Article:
VanNatta Brothers LoggingInnovative Logger MEETS innovative iron

VanNatta Brothers Logging are seeing solid success with the first Quadco 4400 (QB4400) feller head in North America, which is now manufactured in B.C.

By Jan Jackson

KC VanNatta of VanNatta Brothers Logging didn’t see the Quadco 4400 feller head on display at the February 2020 Oregon Logging Conference in Eugene, Oregon. However, his brother Robert did.

When Robert told him how the head would let a single operator cut and control the placement of up to 48-inch trees and then load them on the truck, KC headed for the Internet to find out how he could get one. Eight months later, VanNatta’s crew was operating what was then the first and only feller head of its kind in North America.

The Quadco 4400 (QB4400) was invented by New Zealander Paul Rosin to harvest the fast growing but brittle and limby Radiata pine. Quadco saw the need for it in North America and about two years ago, they bought the patent, tweaked the design and started production.

Kirk Luoto, Northwest Forestry Specialist Territory Manager for Modern Machine’s Portland, Oregon, office, facilitated the sale to VanNatta Brothers Logging.

“I’ve known KC for many years and wasn’t surprised that he would be interested in adding the QB4400 to his operation,” Kirk said. “As a private landowner, his 1500-acre mixed rotation operation was a perfect match, and he had a big enough machine to put it on. Because the 4400 comes with a maximum sock that can do a 50 or 55-inch bar, it will handle a big tree. One of the beauties of it is that a logger can take his old equipment and make it ready for the 21st century—and that’s what KC did.

VanNatta Brothers LoggingJeff VanNatta (above) inspecting the company’s Quadco 4400 feller head. The privately-owned VanNatta Brothers Tree Farm, a 1500-acre mixed rotation operation, was said to be a perfect match for the head, and they had a big enough machine to put it on.

“I was there three or four different times talking to him about the machine, talking about the head, and making sure we got the right measurements so we could get the correct adapter Quadco was custom making for it,” added Kirk. “We had some challenges mounting it up to his machine because of all of the electronics involved, but we were prepared for it and made it work. My main job, however, was making the calls that kept KC connected with the people at Quadco and connecting all the other dots together so things could go as smoothly as possible.

“KC has done some pretty amazing things out there already. It was so amazing to watch him work. He knows exactly what he wants to do, understands what’s best for his property and is very well set up to do it.”

The VanNatta Brothers Tree Farm, located near Rainier, Oregon, was developed on property George VanNatta bought and moved his family to in 1940.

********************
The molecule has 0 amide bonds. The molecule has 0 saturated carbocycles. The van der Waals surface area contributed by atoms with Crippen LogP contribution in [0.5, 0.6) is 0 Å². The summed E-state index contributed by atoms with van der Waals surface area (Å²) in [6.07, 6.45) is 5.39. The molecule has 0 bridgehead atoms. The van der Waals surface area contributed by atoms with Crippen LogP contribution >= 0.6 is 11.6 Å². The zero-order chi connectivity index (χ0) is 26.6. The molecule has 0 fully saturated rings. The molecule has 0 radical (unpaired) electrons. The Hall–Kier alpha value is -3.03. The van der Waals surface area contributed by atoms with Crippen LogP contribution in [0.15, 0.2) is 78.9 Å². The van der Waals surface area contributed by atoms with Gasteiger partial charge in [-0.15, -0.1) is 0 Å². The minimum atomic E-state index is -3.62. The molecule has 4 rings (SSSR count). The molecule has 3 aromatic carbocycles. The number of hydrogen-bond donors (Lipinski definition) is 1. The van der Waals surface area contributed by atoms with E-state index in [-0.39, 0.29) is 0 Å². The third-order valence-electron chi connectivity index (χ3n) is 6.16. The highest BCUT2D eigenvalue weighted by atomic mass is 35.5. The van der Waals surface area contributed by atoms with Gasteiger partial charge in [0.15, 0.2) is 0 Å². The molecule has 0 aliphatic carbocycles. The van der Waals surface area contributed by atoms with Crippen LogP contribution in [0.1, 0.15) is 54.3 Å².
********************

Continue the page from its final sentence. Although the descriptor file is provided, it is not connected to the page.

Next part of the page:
“My dad, who was a lawyer, and his building contractor friend, had two things on their mind when they bought the land on which we still operate,” says KC. “They wanted to get their families out of St. Helens before the war broke out, and they wanted to follow their dream of starting a cattle ranch.

“The land they found was covered with willows, maples, snags and black stumps from a previous forest fire and defective Douglas fir that the Deer Island Logging Company had rejected,” added KC. “Dad ended up buying his partner out and going it alone and we ended up developing the property as a tree farm/logging operation. I still run a few cattle in the trees, just to keep the grass down.”

KC continued: “My interest in the QB4400 is that I can harvest and load both the big timber for the domestic market, the smaller eight to 19-inch stuff for export and do it all with my three-man crew. Before, to do the same things, I had to bring in two tree fallers at $700 a day. An additional savings is that because you can control the way the tree falls, we don’t get the damage we had before with the other felling methods. All of those things add up.”

And there is now some big wood. “Some of these big Douglas firs were head-high when Dad moved me here as a five-year-old.”

Son Jeff is running the machine and it’s been a steep learning curve for him. “He’s finding out it’s all between the operator and the tree and you have to get everything right.”

VanNatta Brothers LoggingKC VanNatta of VanNatta Brothers Logging sees solid benefits to the Quadco 4400 feller head. “My interest in the QB4400 is that I can harvest and load both the big timber for the domestic market, the smaller eight to 19-inch stuff for export and do it all with my three-man crew,” he says. “Before, to do the same things, I had to bring in two fallers at $700 a day.”

Jeff VanNatta, who was born and raised on the family tree farm, has been the sole operator to date. Armed with a degree in Industrial Safety and Health from Oregon State University and seven years of night school courses in nuclear machining, he is the most experienced at running their Cat 330-BFB forest machine.

“I was used to running feller bunchers and bar saws, but I had never run a bar saw on a feller buncher before,” says Jeff. “After a couple of days and a couple of bent bars I started to get the feel of when to stop cutting on the tree and the big question is, just when to stop.